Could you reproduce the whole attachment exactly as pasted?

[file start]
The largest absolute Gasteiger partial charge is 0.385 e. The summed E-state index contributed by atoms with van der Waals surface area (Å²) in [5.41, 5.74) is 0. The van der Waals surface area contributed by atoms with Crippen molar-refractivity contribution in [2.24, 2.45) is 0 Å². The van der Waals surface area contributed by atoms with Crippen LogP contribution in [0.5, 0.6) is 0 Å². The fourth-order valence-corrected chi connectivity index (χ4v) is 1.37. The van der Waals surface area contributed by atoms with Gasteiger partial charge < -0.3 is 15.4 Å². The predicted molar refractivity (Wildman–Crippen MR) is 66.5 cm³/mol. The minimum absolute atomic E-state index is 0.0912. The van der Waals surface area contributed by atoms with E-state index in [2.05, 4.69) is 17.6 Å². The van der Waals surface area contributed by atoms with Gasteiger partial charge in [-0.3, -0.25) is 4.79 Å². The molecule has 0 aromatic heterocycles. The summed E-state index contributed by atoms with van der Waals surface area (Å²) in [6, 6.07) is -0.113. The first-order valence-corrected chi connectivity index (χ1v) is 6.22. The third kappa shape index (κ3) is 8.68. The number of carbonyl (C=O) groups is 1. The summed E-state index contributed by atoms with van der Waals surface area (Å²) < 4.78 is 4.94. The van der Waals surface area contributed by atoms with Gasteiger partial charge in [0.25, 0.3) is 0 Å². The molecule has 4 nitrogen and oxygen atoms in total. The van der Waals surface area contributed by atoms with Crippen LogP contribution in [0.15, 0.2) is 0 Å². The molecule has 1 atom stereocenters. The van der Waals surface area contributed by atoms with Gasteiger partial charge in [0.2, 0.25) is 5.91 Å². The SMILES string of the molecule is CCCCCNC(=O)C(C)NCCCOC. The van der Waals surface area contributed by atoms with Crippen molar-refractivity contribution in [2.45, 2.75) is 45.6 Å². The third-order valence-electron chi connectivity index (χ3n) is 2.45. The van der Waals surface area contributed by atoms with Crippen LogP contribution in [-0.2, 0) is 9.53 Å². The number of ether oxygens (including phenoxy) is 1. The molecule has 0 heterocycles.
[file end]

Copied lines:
The largest absolute Gasteiger partial charge is 0.385 e. The summed E-state index contributed by atoms with van der Waals surface area (Å²) in [5.41, 5.74) is 0. The van der Waals surface area contributed by atoms with Crippen molar-refractivity contribution in [2.24, 2.45) is 0 Å². The van der Waals surface area contributed by atoms with Crippen LogP contribution in [0.5, 0.6) is 0 Å². The fourth-order valence-corrected chi connectivity index (χ4v) is 1.37. The van der Waals surface area contributed by atoms with Gasteiger partial charge < -0.3 is 15.4 Å². The predicted molar refractivity (Wildman–Crippen MR) is 66.5 cm³/mol. The minimum absolute atomic E-state index is 0.0912. The van der Waals surface area contributed by atoms with E-state index in [2.05, 4.69) is 17.6 Å². The van der Waals surface area contributed by atoms with Gasteiger partial charge in [-0.3, -0.25) is 4.79 Å². The molecule has 0 aromatic heterocycles. The summed E-state index contributed by atoms with van der Waals surface area (Å²) in [6, 6.07) is -0.113. The first-order valence-corrected chi connectivity index (χ1v) is 6.22. The third kappa shape index (κ3) is 8.68. The number of carbonyl (C=O) groups is 1. The summed E-state index contributed by atoms with van der Waals surface area (Å²) < 4.78 is 4.94. The van der Waals surface area contributed by atoms with Gasteiger partial charge in [0.25, 0.3) is 0 Å². The molecule has 4 nitrogen and oxygen atoms in total. The van der Waals surface area contributed by atoms with Crippen LogP contribution in [0.15, 0.2) is 0 Å². The molecule has 1 atom stereocenters. The van der Waals surface area contributed by atoms with Gasteiger partial charge in [0.2, 0.25) is 5.91 Å². The SMILES string of the molecule is CCCCCNC(=O)C(C)NCCCOC. The van der Waals surface area contributed by atoms with Crippen molar-refractivity contribution in [2.45, 2.75) is 45.6 Å². The third-order valence-electron chi connectivity index (χ3n) is 2.45. The van der Waals surface area contributed by atoms with Crippen LogP contribution in [-0.2, 0) is 9.53 Å². The number of ether oxygens (including phenoxy) is 1. The molecule has 0 heterocycles.